I posted once before on Ireland and their anarchy that lasted for more than a thousand years:
This most remarkable historical example of a society of libertarian law and courts first came to my attention while reading Murray Rothbard’s For a New Liberty. This was a society where not only the courts and the law were largely libertarian, but they were basically anarcho-capitalist in the modern sense of the phrase. This Celtic society was not some primitive society or tribe but rather it was a highly complex society. Ireland for centuries was the most advanced, most scholarly, and most civilized society in all of Western Europe. And all without a government!
Murray Rothbard documented the Irish Anarchy in his book “For a New Liberty: The Libertarian Manifesto“ were he wrote in part:
The most remarkable historical example of a society of libertarian law and courts, however, has been neglected by historians until very recently. And this was also a society where not only the courts and the law were largely libertarian, but where they operated within a purely state-less and libertarian society. This was ancient Ireland—an Ireland which persisted in this libertarian path for roughly a thousand years until its brutal conquest by England in the seventeenth century. And, in contrast to many similarly functioning primitive tribes (such as the Ibos in West Africa, and many European tribes), preconquest Ireland was not in any sense a “primitive” society: it was a highly complex society that was, for centuries, the most advanced, most scholarly, and most civilized in all of Western Europe. For a thousand years, then, ancient Celtic Ireland had no State or anything like it. As the leading authority on ancient Irish law has written:
“There was no legislature, no bailiffs, no police, no public enforcement of justice. . . . There was no trace of State-administered justice.”
How then was justice secured? The basic political unit of ancient Ireland was the tuath. All “freemen” who owned land, all professionals, and all craftsmen, were entitled to become members of a tuath. Each tuath’s members formed an annual assembly which decided all common policies, declared war or peace on other tuatha, and elected or deposed their “kings.” An important point is that, in contrast to primitive tribes, no one was stuck or bound to a given tuath, either because of kinship or of geographical location. Individual members were free to, and often did, secede from a tuath and join a competing tuath. Often, two or more tuatha decided to merge into a single, more efficient unit. As Professor Peden states, “the tuath is thus a body of persons voluntarily united for socially beneficial purposes and the sum total of the landed properties of its members constituted its territorial dimension.” In short, they did not have the modern State with its claim to sovereignty over a given (usually expanding) territorial area, divorced from the landed property rights of its subjects; on the contrary, tuatha were voluntary associations which only comprised the landed properties of its voluntary members. Historically, about 80 to 100 tuatha coexisted at any time throughout Ireland.
Notice that Rothbard and others have said that the Irish Anarchy lasted a thousand years. Rothbard wrote, “This was ancient Ireland—an Ireland which persisted in this libertarian path for roughly a thousand years until its brutal conquest by England in the seventeenth century.” But what happened around 600 AD that marks the starting point of the Irish anarchy? We find that the documentation of this libertarian period began around 600 AD when Christian monks and priests came to Ireland as they were fleeing the violent upheavals surrounding the fall of the Roman Empire. These monks are the ones to bring modern writing to the Irish. The Irish had a form of written communication that did not document history — that was done by their “oral traditions”. The Christian clergy over a long period of time assembled a book called the “Book of Invasions” to document in written fashion the Irish oral traditions.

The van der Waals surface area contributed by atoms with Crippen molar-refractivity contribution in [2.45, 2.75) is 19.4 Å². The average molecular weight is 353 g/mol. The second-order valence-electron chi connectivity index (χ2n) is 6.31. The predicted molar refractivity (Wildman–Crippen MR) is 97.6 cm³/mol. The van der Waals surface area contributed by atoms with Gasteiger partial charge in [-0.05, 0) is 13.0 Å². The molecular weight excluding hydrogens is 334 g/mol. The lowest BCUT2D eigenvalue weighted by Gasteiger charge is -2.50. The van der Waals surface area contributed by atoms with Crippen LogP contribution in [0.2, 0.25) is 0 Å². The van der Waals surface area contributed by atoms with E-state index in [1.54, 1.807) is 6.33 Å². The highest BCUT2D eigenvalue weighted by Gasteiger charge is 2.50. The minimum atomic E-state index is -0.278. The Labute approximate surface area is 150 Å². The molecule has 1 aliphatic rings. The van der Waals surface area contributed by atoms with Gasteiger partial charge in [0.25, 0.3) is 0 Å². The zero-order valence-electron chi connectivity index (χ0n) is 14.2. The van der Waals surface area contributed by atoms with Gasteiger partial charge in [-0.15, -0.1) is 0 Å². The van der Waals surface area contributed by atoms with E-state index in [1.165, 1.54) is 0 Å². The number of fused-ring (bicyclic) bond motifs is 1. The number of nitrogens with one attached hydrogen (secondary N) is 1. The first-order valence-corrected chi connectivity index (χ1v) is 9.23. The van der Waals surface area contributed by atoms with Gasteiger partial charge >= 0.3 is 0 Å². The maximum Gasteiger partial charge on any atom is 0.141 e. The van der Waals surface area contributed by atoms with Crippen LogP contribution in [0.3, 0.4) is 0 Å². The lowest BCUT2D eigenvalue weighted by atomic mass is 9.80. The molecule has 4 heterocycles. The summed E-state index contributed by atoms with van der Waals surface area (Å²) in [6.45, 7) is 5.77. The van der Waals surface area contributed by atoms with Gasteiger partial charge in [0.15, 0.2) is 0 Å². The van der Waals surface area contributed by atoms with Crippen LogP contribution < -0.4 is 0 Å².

The oral traditions and any written histories showed no shift in the Irish culture in any way, no wars or conquests: so we would have to believe that that anarchy that met the Christians immigrants (and confused them) in 600 AD was not new at all but had a long history even at that point. We can say with certainty that it ended with the English invasions of the 1640’s. We can find no archaeological site that indicates any central state other than just one slight possibility that goes back 5,500 years or the few hill fortresses built in Southern Ireland to repel the invading Swiss Celts of 100 BC. There is much evidence of farming, prosperous trading communities, centers of art, and religious areas going back 9,000 years but no evidence of any State. All we can find is evidence that the Irish lived peaceably for an extended period of time and were trading goods and services with their neighbors.
There is no reason or any evidence to believe anything other than the Irish anarchy lasted at least 9,000 years and maybe even much more than that. The history of a state is the record of that State conducting wars, and we find the Irish history records peaceful, voluntary cooperation until the barbarous English invaded in the 1640’s AD.
Almost anytime I talk with a modern American I am asked how in the world do I expect people to be able to exist without a government to control them. Besides the obvious fact that governments are our biggest enemy and should be done away with on their record of tyrannies; we have seen anarchies work before and that should give us something to model our plans on.